Total energy costs of 3 Tabata-type calisthenic squatting routines: Isometric, Isotonic and Jump

Authors

  • Christopher Scott University of Southern Maine
  • Eryn Nelson University of Southern Maine
  • Sarah Martin University of Southern Maine
  • Brian Ligotti University of Southern Maine

Abstract

Introduction: We examined the total energy costs – aerobic and anaerobic, exercise and recovery – of three Tabata-style squat routines: isotonic, isometric and plyometric (jump). Our intent was to determine which format elicited the greatest overall cost.

Materials and Methods: Four male and three female subjects volunteered (23.7 ± 2.6 years, 170.1 ± 10.3 cm, 68.2 ± 14.6 kg). Isotonic and jump squats were completed in 20 second bouts at a cadence of 2 seconds per squat (10 repetitions each) followed by 10 seconds of recovery; isometric squats were held for the entirety of each 20 second exercise period followed by 10 seconds of recovery – exercise and recovery bouts were repeated 8 times for a total of 4 minutes.

Results and Discussion: Jump squats had the greatest overall energy cost at 160.7 ± 56 kJ (38.4 ± 13.4 kcal) followed by isotonic squats at 112.4 ± 24 kJ (26.9 ± 5.7 kcal) ; there was no statistical difference between the two. Isometric squats at 62.4 ± 6 kJ (14.9 ± 1.4 kcal) were significantly lower than both isotonic and jump squats (p < 0.05). From an exercise program design standpoint isometric exercises do not appear to represent an appropriate format when attempting to maximize energy costs.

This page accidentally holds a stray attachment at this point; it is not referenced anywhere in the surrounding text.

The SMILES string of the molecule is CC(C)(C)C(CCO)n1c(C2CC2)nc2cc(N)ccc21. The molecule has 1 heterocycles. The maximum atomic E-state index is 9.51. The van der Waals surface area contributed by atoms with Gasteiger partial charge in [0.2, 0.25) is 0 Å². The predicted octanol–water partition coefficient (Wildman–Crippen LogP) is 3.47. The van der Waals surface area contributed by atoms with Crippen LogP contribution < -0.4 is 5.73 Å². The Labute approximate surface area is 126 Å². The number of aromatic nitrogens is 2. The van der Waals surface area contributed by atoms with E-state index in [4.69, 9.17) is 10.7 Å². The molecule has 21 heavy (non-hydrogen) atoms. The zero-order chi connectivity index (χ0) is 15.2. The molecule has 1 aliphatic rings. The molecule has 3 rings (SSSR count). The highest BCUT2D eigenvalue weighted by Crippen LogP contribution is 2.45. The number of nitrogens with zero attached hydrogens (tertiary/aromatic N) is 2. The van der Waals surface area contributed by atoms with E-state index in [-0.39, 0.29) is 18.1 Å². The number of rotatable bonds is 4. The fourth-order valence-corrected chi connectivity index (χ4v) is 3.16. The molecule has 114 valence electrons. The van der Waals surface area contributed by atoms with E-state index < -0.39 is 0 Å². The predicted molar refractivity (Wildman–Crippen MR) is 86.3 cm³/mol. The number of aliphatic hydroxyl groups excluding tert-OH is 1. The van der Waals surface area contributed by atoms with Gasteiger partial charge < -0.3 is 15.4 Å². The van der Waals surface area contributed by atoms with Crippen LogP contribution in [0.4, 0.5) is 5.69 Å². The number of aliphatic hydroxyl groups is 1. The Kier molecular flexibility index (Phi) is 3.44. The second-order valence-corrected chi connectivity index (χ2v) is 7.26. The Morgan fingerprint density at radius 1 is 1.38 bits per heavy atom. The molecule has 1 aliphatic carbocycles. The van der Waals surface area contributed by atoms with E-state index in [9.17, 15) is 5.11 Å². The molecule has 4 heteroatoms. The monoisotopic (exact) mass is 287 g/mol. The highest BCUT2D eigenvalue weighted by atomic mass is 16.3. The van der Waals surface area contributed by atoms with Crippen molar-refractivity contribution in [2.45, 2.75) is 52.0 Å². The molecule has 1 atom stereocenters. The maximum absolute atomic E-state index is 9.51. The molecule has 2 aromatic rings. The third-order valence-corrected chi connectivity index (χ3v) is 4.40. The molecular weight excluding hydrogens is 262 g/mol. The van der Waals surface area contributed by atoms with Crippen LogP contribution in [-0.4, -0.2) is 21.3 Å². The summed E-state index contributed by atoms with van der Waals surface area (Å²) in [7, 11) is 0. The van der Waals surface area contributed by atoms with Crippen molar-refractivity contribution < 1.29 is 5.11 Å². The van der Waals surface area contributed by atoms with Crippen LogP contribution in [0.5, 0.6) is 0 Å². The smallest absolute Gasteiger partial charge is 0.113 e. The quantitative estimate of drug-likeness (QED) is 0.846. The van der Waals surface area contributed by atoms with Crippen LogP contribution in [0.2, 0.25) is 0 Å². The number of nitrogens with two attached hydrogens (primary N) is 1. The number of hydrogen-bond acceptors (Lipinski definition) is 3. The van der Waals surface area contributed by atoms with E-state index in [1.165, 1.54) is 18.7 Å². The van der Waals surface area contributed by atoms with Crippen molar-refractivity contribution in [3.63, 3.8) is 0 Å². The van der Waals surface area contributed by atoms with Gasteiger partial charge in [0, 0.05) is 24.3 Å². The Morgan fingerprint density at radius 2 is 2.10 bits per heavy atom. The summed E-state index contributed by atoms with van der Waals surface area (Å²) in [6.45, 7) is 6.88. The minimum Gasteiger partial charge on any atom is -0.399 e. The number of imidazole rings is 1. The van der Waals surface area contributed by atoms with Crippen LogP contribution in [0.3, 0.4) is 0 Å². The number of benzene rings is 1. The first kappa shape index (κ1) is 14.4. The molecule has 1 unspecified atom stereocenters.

Author Biography

Christopher Scott, University of Southern Maine

Exercise, Health and Sport Sciences

References

Boutcher, S.H. High-intensity intermittent exercise and fat loss. (2011). J Obesity (article ID 868305).

De Feo, P. Is high-intensity exercise better than moderate-intensity exercise for weight loss? Nutr Metab Cardiovasc Dis. (2013). 23:1037-1042.

Emberts, T., Porcari, J., Doberstein, S., Steffen, J. and Foster, C. (2013). Exercise intensity and energy expenditure of a Tabata workout. J Sports Sci Med. 12: 612-613.

Elder, C.P., Mahoney, E.T., Black, C.D., Slade, J.M. and Dudley, G.A. (2006). Oxygen cost of dynamic or isometric exercise relative to recruited muscle mass. Dyn Med. 5: 9.

Heinrich, K.M., Patel, P.M., O’Neal, J.L. and Heinrich, B.S. (2014). High-intensity compared to moderate-intensity training for exercise initiation, enjoyment, adherence, and intentions: an intervention study. BMC Public Health. 14:789.

Hunter, G. R., Weinsier, R.I., Bamman, M.M. and Larson, D.E. (1998). A role for high intensity exercise on energy balance and weight control. Int J Obesity. 22:489-493.

Kushmerick, M.J. (1983). Energetic of muscle contraction. In, Handbook of Physiology, Section 10: Skeletal Muscle (American Physiological Society). Suppl 27: 189-236.

Marcora, S. (2009). Perception of effort during exercise is independent of afferent feedback from skeletal muscles, heart and lungs. J Appl Physiol. 106: 2060-2062.

McArdle, W.D. and Foglia, G.F. (1969). Energy cost and cardiorespiratory stress of isometric and weight training exercises. J Sports Med Phys Fit. 9: 23-30, 1969.

Newham, D.J., Jones, D.A., Turner, D.L. and McIntyre, D. (1995). The metabolic cost of different types of contractile activity of the human adductor pollicis muscle. J Physiol. 488: 815-819.

Olson, M. (2013). Tabata interval exercise: energy expenditure and post-exercise responses. Med Sci Sports Exerc. 45: S420.

Russ, D.W., Elliott, M.A., Vandenborne, K., Walter, G.A. and Binder-Macleod, S.A. (2002). Metabolic costs of isometric force generation and maintenance of human skeletal muscle. Amer J Physiol. 282: E448-473.

Scott, C.B. (2011). Quantifying the immediate recovery energy expenditure of resistance training. J Strength Cond Res. 25: 1159-1163.

Tabata, I., Irisawa, K., Kouzaki, M., Nishimura, K., Ogita, F. and Miyachi, M. (1997). Metabolic profile of high intensity intermittent exercises. Med Sci Sports Exerc. 29: 390-395.

Downloads

Published

2015-12-28

Issue

Section

European Journal of Human Movement